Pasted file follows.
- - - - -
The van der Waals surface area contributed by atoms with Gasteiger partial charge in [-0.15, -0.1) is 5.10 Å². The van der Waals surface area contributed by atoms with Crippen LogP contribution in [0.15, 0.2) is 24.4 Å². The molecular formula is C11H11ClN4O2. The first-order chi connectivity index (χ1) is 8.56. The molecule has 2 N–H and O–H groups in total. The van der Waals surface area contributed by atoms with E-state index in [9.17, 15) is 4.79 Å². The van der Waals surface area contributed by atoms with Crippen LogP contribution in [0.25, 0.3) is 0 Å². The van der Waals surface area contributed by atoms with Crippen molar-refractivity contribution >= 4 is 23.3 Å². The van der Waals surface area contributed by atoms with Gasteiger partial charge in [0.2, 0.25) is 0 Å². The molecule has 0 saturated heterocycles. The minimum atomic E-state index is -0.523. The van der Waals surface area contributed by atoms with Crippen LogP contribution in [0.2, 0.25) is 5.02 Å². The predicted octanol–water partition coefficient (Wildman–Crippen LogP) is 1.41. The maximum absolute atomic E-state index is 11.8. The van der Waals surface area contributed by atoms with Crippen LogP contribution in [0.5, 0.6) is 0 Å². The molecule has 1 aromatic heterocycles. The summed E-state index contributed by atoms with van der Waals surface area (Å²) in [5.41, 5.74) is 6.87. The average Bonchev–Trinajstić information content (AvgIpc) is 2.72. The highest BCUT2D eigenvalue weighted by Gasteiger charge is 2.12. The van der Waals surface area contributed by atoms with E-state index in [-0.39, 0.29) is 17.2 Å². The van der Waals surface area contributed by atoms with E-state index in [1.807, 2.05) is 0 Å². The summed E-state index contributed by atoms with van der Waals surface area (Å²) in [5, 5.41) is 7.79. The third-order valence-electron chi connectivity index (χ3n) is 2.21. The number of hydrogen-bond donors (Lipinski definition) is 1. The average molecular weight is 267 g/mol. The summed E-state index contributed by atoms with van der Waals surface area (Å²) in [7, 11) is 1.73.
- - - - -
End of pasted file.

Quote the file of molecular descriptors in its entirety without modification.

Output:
The van der Waals surface area contributed by atoms with Gasteiger partial charge in [-0.15, -0.1) is 5.10 Å². The van der Waals surface area contributed by atoms with Crippen LogP contribution in [0.15, 0.2) is 24.4 Å². The molecular formula is C11H11ClN4O2. The first-order chi connectivity index (χ1) is 8.56. The molecule has 2 N–H and O–H groups in total. The van der Waals surface area contributed by atoms with E-state index in [9.17, 15) is 4.79 Å². The van der Waals surface area contributed by atoms with Crippen LogP contribution in [0.25, 0.3) is 0 Å². The van der Waals surface area contributed by atoms with Crippen molar-refractivity contribution >= 4 is 23.3 Å². The van der Waals surface area contributed by atoms with Gasteiger partial charge in [0.2, 0.25) is 0 Å². The molecule has 0 saturated heterocycles. The minimum atomic E-state index is -0.523. The van der Waals surface area contributed by atoms with Crippen LogP contribution in [0.2, 0.25) is 5.02 Å². The predicted octanol–water partition coefficient (Wildman–Crippen LogP) is 1.41. The maximum absolute atomic E-state index is 11.8. The van der Waals surface area contributed by atoms with Crippen LogP contribution in [0.5, 0.6) is 0 Å². The molecule has 1 aromatic heterocycles. The summed E-state index contributed by atoms with van der Waals surface area (Å²) in [5.41, 5.74) is 6.87. The average Bonchev–Trinajstić information content (AvgIpc) is 2.72. The highest BCUT2D eigenvalue weighted by Gasteiger charge is 2.12. The van der Waals surface area contributed by atoms with E-state index in [-0.39, 0.29) is 17.2 Å². The van der Waals surface area contributed by atoms with E-state index in [1.807, 2.05) is 0 Å². The summed E-state index contributed by atoms with van der Waals surface area (Å²) in [5, 5.41) is 7.79. The third-order valence-electron chi connectivity index (χ3n) is 2.21. The number of hydrogen-bond donors (Lipinski definition) is 1. The average molecular weight is 267 g/mol. The summed E-state index contributed by atoms with van der Waals surface area (Å²) in [7, 11) is 1.73.